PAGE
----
Without accurate and reliable dosing, medical cannabis won’t make the pharmaceutical grade.
Technological advances like smart cannabis vaporizers are enabling a new era of medical cannabis.
After years of prohibition, legalized medical cannabis markets are bringing the plant into the mainstream once again. “More than 50 countries around the world have legalized some form of medical cannabis, while six countries have legalized cannabis for adult use,” said New Frontier Data Founder and CEO Giadha Aguirre de Carcer. In its 2019 industry report, New Frontier estimated that 1.2 billion patients worldwide suffer from medical conditions for which cannabis has shown therapeutic value, including cancer, Parkinson’s disease, epilepsy, chronic pain and anxiety.
The ability of cannabis to treat multiple symptoms and conditions concurrently has the potential to reduce the risks of polypharmacy burden, including harmful drug reactions and interactions. Medical cannabis may also be a better treatment for pain than opioids, given its high safety profile and relatively low chance of addiction.
To further achieve legitimacy as medicine and for health practitioners to have confidence in their prescriptions, medical cannabis therapies must have accurate and reliable dosing. Cannabis as a plant-based medicine is more complex than many chemically derived pharmaceuticals, which can contain several different chemicals. Like most plants, cannabis contains hundreds of active chemicals and this biochemical complexity can prove challenging when it comes to producing pharmaceutical-grade drugs with accurate and consistent doses. The wide variations in cannabis strains and their active pharmaceutical ingredients (APIs) such as THC and CBD can also pose a problem for consistency in dosing, as do differences in the way individuals respond to these APIs.
In today’s medical cannabis industry, there is a definite need for technologies that can improve dosing, delivery and the overall consumer experience, especially as the marketplace for pharmaceutical-grade cannabis products expands its global reach. Some of the companies that are developing medical cannabis dosing and delivery technologies include RYAH Medtech, Lexaria Bioscience Corp. (CSE:LXX, OTCQX:LXRP), NanoSphere Health Sciences Inc. (CSE:NSHS) (OTC:NSHSF), and Syqe Medical.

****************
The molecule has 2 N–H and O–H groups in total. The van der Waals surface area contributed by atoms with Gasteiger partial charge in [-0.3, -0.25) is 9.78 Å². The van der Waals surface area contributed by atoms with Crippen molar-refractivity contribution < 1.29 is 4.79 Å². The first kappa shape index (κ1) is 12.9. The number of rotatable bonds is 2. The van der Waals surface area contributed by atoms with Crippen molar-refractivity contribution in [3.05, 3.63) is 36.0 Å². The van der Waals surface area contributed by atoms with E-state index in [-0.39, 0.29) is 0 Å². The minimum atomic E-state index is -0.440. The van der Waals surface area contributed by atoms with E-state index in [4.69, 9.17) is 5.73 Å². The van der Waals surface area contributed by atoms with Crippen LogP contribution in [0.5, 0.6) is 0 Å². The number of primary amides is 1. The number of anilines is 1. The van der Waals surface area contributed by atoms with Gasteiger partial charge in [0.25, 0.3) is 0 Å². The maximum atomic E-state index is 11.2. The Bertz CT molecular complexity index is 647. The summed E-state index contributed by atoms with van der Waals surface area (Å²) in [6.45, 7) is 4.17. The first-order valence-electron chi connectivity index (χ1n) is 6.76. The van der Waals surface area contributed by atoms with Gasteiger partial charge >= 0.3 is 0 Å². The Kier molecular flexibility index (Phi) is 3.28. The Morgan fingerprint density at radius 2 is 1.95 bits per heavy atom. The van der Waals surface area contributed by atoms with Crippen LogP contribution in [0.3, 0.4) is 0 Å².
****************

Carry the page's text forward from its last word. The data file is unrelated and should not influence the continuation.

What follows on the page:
Dr. Raphael Mechoulam, the cannabis researcher credited with discovering the psychoactive cannabinoid THC, has emphasized the importance of knowledge and transparency when it comes to the levels of THC, CBD and other APIs in medical cannabis products. “Otherwise we are not there. We are not in medicine,” said Mechoulam.
Lack of clinical research and physician education
Decades of prohibition have handcuffed medical researchers from studying the effects of cannabis on the human body, leaving medical cannabis research in its infancy. This lack of research has forced physicians to be cautious with medical cannabis. A 2017 US study showed that 89.5 percent of medical professionals surveyed “felt unprepared to prescribe” cannabis while only 35.5 percent “felt ready to answer cannabis questions” and only 9 percent of US medical schools included “clinical cannabis content in their curricula”.
This dearth of research and a “lack of pertinent education have conspired to leave clinicians in the dark as to how to advise patients pursuing such treatment. With the advent of pharmaceutical cannabis-based medicines (Sativex/nabiximols and Epidiolex), and increased access to cannabis in certain nations, this ignorance of cannabis pharmacology and therapeutics has become untenable,” said Dr. Caroline A. MacCallum, Faculty of Medicine at UBC, and Dr. Ethan Russo, R&D Director at the International Cannabis and Cannabinoids Institute, in their 2018 article published in the European Journal of Internal Medicine.
Cannabis vaporizers enabling medical uses
Patients have also been left in the dark when it comes to medical cannabis knowledge. One of the main challenges for cannabis patients purchasing products at a dispensary is the lack of clear and accurate dosing measurements. Complicating things further, the right dose and the resulting effects can vary from one individual to the next and can include such factors as method of ingestion and how the patient’s body reacts to differing concentrations of THC and CBD. The biphasic effect can also complicate optimal dosing. For example, a low dose might provide energy and focus, while a higher dose may make the patient drowsy or confused.
This is especially true for edibles where consistency can’t always be ensured. One square of a chocolate bar may have a higher or lower dose than the next. This might make for an amusing story if you are a recreational cannabis consumer, but not for medical cannabis patients treating illnesses such as epilepsy or anxiety that require precise doses for optimal results. For patients that use cannabis vaporizers, knowing how much to inhale and at what temperature to set the vaporizer is also critical to successful symptom relief.